Explained: How China plans to hit back at US and others with its new anti-sanctions law

Explained: How China plans to hit back at US and others with its new anti-sanctions law

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To counter sanctions against Chinese entities and officials by Western nations, China on Thursday passed a law that is said to be providing a comprehensive legal cover for blocking the foreign penalties.

The Anti-Foreign Sanctions Law, as it is called, was passed by the National People’s Congress Standing Committee and aims “to prevent discriminatory measures against Chinese citizens or entities”.

Why the law?

The law comes as the US and EU nations have been slapping sanctions against several Chinese entities and officials on allegations of human rights violations against Muslim Uyghurs in Xinjiang and the imposition of China’s national security law in Hong Kong.

The sanctions were collectively introduced by the European Union, UK, US and Canada. China has responded to them with its own set of sanctions on European officials.

Meanwhile, the US government’s sanctions have been increasing against a number of Chinese entities like Huawei and ZTE over “national security risks”. It has also issued sanctions against a number of senior Chinese officials under the United States Xinjiang and Hong Kong bills last year.

According to China’s state-controlled Global Times, the new law prevents “damage resulting from illegal (Western) sanctions”.

The office of the Legislative Affairs Commission of the NPC has alleged that these Western nations have used Xinjiang and Hong Kong-related issues to spread rumours to suppress China.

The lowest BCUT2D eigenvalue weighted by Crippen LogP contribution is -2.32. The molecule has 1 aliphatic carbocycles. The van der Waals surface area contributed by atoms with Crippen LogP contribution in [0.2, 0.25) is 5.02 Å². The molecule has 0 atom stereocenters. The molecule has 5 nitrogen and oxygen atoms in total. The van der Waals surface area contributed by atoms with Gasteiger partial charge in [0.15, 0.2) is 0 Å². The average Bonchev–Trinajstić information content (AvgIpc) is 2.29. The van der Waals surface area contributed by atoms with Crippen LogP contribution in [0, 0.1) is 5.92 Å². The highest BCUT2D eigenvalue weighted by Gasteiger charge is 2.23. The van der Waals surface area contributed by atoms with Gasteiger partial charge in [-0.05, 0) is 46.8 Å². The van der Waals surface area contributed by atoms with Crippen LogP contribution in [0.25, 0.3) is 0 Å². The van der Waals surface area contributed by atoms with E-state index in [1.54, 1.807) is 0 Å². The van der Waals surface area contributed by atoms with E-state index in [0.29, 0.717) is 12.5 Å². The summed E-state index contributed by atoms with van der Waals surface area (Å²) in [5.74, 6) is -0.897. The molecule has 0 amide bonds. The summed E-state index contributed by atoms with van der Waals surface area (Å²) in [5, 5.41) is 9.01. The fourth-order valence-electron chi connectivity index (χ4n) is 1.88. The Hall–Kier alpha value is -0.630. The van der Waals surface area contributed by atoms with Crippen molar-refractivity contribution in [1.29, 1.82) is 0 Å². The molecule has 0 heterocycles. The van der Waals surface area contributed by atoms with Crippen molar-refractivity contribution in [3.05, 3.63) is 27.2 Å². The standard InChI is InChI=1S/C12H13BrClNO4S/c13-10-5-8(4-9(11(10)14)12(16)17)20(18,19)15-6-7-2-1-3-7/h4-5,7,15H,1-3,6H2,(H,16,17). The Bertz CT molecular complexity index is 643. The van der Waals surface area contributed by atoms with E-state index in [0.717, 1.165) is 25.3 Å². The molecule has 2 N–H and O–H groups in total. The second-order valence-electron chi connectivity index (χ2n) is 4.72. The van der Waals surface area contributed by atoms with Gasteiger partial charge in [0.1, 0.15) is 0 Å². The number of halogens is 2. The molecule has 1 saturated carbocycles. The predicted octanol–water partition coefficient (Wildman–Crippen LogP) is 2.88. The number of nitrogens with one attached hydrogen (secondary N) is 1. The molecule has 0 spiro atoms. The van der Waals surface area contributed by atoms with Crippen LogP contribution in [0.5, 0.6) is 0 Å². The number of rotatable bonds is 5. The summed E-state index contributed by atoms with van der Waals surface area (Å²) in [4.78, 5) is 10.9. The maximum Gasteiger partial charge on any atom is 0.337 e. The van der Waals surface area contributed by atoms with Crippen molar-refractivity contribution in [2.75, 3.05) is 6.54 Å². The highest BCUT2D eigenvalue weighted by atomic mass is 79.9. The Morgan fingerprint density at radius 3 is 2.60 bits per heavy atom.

Speaking about the law, Chinese Foreign Ministry spokesman Wang Wenbin on Thursday said that the government announced counter measures against relevant individuals and entities of certain nations only “to safeguard China’s national sovereignty, dignity, and core interests and oppose western hegemonism and power politics”.

What does the law do?

According to China’s legal experts, the law will provide strong legal support and guarantees for the country against “unilateral and discriminatory measures imposed by foreign countries”.

While the Chinese authorities have remained tight-lipped on the exact provisions in the law, Beijing has said that the “law grants authorities the flexibility to choose which measures to be used to hit back”.

According to the law, that includes 16 articles, Chinese citizens and organisations can file a lawsuit with the people’s court against any foreign entity or individual taking “discriminatory measures”,  a Global Times report said. Thereafter, authorities such as the Chinese foreign ministry, state council or others will release the list of countermeasures to be taken against the errant foreign nation or individual/entity, it added.

The counter measures may include seizing and freezing assets within China, denying and revoking visas or expulsion, blocking transactions and cooperation with Chinese individuals and entities, among others. Foreign companies doing business in China may also have to undergo increased scrutiny from Chinese authorities, as per several media reports.

The law also allows punitive measures against the relatives of an ‘errant’ foreign individual taking unilateral actions against China, according to Global Times.



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